The 741-acre Saw Mill Creek Wildlife Management Area is jointly managed by the former Commission and the New Jersey Department of Environmental Protection. It stretches out on both sides of the New Jersey Turnpike Western Spur in Lyndhurst and Kearny. The Saw Mill Creek Wildlife Management Area may be accessed only by boat, via the boat ramps at Laurel Hill County Park in Secaucus or the Commission’s River Barge Park in Carlstadt.
Portions of the Saw Mill Creek Marsh were diked for agricultural purposes as early as the 1820s. Additional ditching and diking occurred in the 1860. Between 1912 and 1950 this marsh was completely diked and drained for mosquito control. As a result, the marsh was cut off from tidal flows and its biodiversity declined as it was colonized by Phragmites.
In November 1950, a nor’easter destroyed the Saw Mill Creek tidegates and dikes and reopened the marsh to tidal inundation from the Hackensack River. As a result of the increased tidal flow from this “natural restoration” event, Phragmites eventually died off in much of the marsh as native Smooth Cordgrass (Spartina alterniflora) replaced it.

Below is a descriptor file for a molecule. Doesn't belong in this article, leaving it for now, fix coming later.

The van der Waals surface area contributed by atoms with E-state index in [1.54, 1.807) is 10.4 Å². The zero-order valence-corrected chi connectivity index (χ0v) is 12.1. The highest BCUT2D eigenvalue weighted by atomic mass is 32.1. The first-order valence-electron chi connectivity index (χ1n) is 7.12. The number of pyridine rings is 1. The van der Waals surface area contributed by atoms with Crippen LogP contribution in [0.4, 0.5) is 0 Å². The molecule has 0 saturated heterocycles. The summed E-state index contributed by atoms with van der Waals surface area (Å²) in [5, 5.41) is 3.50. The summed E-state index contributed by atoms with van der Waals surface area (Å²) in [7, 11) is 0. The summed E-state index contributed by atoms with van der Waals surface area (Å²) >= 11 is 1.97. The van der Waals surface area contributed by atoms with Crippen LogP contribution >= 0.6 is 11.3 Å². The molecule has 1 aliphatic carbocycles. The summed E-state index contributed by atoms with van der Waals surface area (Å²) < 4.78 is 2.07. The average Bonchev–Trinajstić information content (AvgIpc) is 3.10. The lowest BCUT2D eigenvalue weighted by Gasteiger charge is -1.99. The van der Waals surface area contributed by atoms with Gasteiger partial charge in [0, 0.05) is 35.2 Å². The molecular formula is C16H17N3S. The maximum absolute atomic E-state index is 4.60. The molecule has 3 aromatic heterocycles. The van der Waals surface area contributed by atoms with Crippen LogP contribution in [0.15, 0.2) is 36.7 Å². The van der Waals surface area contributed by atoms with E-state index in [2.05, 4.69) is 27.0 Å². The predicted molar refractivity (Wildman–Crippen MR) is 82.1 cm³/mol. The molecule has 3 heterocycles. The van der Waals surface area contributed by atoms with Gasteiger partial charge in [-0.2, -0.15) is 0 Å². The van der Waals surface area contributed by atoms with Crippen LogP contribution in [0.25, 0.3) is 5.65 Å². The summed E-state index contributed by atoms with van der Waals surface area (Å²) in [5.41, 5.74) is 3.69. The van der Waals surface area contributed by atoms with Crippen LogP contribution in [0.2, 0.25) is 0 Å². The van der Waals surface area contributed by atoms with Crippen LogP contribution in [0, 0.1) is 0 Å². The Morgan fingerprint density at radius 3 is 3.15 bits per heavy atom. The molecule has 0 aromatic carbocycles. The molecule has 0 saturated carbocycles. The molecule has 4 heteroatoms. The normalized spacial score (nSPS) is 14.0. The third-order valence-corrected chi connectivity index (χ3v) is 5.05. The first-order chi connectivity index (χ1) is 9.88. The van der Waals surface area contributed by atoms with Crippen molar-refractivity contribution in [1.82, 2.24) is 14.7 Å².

With its tidal flow restored, a greater diversity of wildlife uses this area, including Striped Bass, Fiddler Crab, Diamondback Terrapin, Great Blue Heron, Gadwall, Common Moorhen and American Bittern. Several State-listed endangered species, including the Black Skimmer and Yellow-crowned Night Heron, can be seen here. The NJSEA has been conducting a multi-year study to estimate the population of Diamondback Terrapins in this marsh.